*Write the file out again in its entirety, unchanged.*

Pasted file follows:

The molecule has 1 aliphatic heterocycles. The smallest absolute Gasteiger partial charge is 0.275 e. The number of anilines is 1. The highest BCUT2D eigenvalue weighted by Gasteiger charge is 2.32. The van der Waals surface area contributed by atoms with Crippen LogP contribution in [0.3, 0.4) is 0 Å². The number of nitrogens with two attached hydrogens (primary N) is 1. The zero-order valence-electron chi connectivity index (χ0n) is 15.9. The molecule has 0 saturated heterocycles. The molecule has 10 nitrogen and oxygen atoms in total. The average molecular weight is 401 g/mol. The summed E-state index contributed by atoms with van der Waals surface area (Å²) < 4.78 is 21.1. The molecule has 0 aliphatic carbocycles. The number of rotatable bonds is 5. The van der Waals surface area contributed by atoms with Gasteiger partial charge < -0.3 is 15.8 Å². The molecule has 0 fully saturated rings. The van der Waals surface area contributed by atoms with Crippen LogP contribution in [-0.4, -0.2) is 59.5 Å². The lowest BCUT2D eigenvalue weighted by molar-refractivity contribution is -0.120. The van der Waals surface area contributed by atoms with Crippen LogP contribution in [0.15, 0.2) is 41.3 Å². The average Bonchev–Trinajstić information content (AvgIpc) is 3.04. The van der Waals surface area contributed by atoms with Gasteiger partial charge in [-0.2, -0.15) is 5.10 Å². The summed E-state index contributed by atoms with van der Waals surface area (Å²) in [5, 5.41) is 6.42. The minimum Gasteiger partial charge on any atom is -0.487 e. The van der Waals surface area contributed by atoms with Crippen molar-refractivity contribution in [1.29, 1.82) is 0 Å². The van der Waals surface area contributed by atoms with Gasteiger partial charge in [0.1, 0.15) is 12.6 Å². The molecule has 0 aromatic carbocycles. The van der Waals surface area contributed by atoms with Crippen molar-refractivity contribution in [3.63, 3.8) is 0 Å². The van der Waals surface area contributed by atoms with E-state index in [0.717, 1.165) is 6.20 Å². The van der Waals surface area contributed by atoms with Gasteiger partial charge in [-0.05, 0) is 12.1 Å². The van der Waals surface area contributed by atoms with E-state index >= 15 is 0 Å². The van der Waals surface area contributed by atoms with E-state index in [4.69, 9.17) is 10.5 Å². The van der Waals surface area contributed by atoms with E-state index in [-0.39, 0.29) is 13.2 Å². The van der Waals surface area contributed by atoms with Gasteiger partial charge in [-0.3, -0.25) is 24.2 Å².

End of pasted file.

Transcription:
The molecule has 1 aliphatic heterocycles. The smallest absolute Gasteiger partial charge is 0.275 e. The number of anilines is 1. The highest BCUT2D eigenvalue weighted by Gasteiger charge is 2.32. The van der Waals surface area contributed by atoms with Crippen LogP contribution in [0.3, 0.4) is 0 Å². The number of nitrogens with two attached hydrogens (primary N) is 1. The zero-order valence-electron chi connectivity index (χ0n) is 15.9. The molecule has 0 saturated heterocycles. The molecule has 10 nitrogen and oxygen atoms in total. The average molecular weight is 401 g/mol. The summed E-state index contributed by atoms with van der Waals surface area (Å²) < 4.78 is 21.1. The molecule has 0 aliphatic carbocycles. The number of rotatable bonds is 5. The van der Waals surface area contributed by atoms with Gasteiger partial charge < -0.3 is 15.8 Å². The molecule has 0 fully saturated rings. The van der Waals surface area contributed by atoms with Crippen LogP contribution in [-0.4, -0.2) is 59.5 Å². The lowest BCUT2D eigenvalue weighted by molar-refractivity contribution is -0.120. The van der Waals surface area contributed by atoms with Crippen LogP contribution in [0.15, 0.2) is 41.3 Å². The average Bonchev–Trinajstić information content (AvgIpc) is 3.04. The van der Waals surface area contributed by atoms with Gasteiger partial charge in [-0.2, -0.15) is 5.10 Å². The summed E-state index contributed by atoms with van der Waals surface area (Å²) in [5, 5.41) is 6.42. The minimum Gasteiger partial charge on any atom is -0.487 e. The van der Waals surface area contributed by atoms with Crippen molar-refractivity contribution in [1.29, 1.82) is 0 Å². The van der Waals surface area contributed by atoms with Gasteiger partial charge in [0.1, 0.15) is 12.6 Å². The molecule has 0 aromatic carbocycles. The van der Waals surface area contributed by atoms with Crippen molar-refractivity contribution in [3.63, 3.8) is 0 Å². The van der Waals surface area contributed by atoms with E-state index in [0.717, 1.165) is 6.20 Å². The van der Waals surface area contributed by atoms with Gasteiger partial charge in [-0.05, 0) is 12.1 Å². The van der Waals surface area contributed by atoms with E-state index >= 15 is 0 Å². The van der Waals surface area contributed by atoms with E-state index in [4.69, 9.17) is 10.5 Å². The van der Waals surface area contributed by atoms with E-state index in [-0.39, 0.29) is 13.2 Å². The van der Waals surface area contributed by atoms with Gasteiger partial charge in [-0.3, -0.25) is 24.2 Å².